And Paul Harvey's passing over the weekend only reinforces those notions - and takes them up to the tenth power. I remember listening to WKDF in Nashville back in the '80s when it was a powerful rock station. Every great station has its own unique personality and vibe, and KDF was uniquely Nashville. Carl P. Mayfield in the morning was one of those personalities who could speak the language of the locals. But one of the most amazing things about the station was that they carried Paul Harvey.
Now think about it - here was a traditional AOR station, and somehow, Paul Harvey fit. I remember doing some focus groups for the competition, and couldn't wait to hear some of the locals talk about how Paul Harvey couldn't possibly work on KDF. But he was as much a part of the station as Mayfield, AC/DC, and U2. Paul Harvey wasn't MOR, he wasn't All-News. He was great radio.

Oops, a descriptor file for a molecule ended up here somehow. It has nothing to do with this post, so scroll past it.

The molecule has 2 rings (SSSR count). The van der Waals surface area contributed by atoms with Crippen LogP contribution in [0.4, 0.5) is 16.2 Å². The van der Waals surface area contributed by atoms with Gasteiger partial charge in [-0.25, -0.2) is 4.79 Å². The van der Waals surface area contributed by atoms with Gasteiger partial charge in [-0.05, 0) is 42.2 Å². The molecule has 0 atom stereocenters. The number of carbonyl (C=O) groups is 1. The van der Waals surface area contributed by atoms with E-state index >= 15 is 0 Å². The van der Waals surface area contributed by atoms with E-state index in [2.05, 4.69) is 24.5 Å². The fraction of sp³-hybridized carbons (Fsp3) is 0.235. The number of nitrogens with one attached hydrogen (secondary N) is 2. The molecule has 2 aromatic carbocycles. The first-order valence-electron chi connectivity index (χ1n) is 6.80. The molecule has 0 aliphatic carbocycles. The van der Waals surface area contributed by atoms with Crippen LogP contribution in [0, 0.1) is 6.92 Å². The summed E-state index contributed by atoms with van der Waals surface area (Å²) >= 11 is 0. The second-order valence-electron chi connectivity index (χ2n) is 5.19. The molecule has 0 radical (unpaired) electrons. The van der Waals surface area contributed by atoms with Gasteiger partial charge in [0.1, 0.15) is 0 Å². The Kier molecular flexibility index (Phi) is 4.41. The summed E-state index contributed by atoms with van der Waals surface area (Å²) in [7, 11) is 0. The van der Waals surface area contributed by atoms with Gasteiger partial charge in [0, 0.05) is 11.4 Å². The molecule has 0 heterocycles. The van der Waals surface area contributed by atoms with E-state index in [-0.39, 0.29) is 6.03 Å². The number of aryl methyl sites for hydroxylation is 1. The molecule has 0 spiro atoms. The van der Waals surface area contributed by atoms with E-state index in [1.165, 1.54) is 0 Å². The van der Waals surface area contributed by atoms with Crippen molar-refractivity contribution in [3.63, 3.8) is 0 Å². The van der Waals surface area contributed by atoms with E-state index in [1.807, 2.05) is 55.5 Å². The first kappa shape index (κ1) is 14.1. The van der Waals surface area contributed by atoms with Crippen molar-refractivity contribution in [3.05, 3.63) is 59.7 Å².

We always focus on Time Spent Listening in radio. (OK, now that it's PPM, it's Average Daily Time Exposed.) And programmers often strategize about how great it might be to coax an additional 5 or 10 minutes out of each listener. That notion was totally understood by Paul Harvey who literally invented the "driveway moment" - staying in your car to hear "The Rest of the Story." Hey, even those live reads sucked you in, and made you believe in all sorts of products.
Paul Harvey loved radio, and radio loved him back. The next time you sit in your car that few extra minutes to hear a great story, remember that it was Paul Harvey who elevated it to an art form. As a storyteller, there was no one better.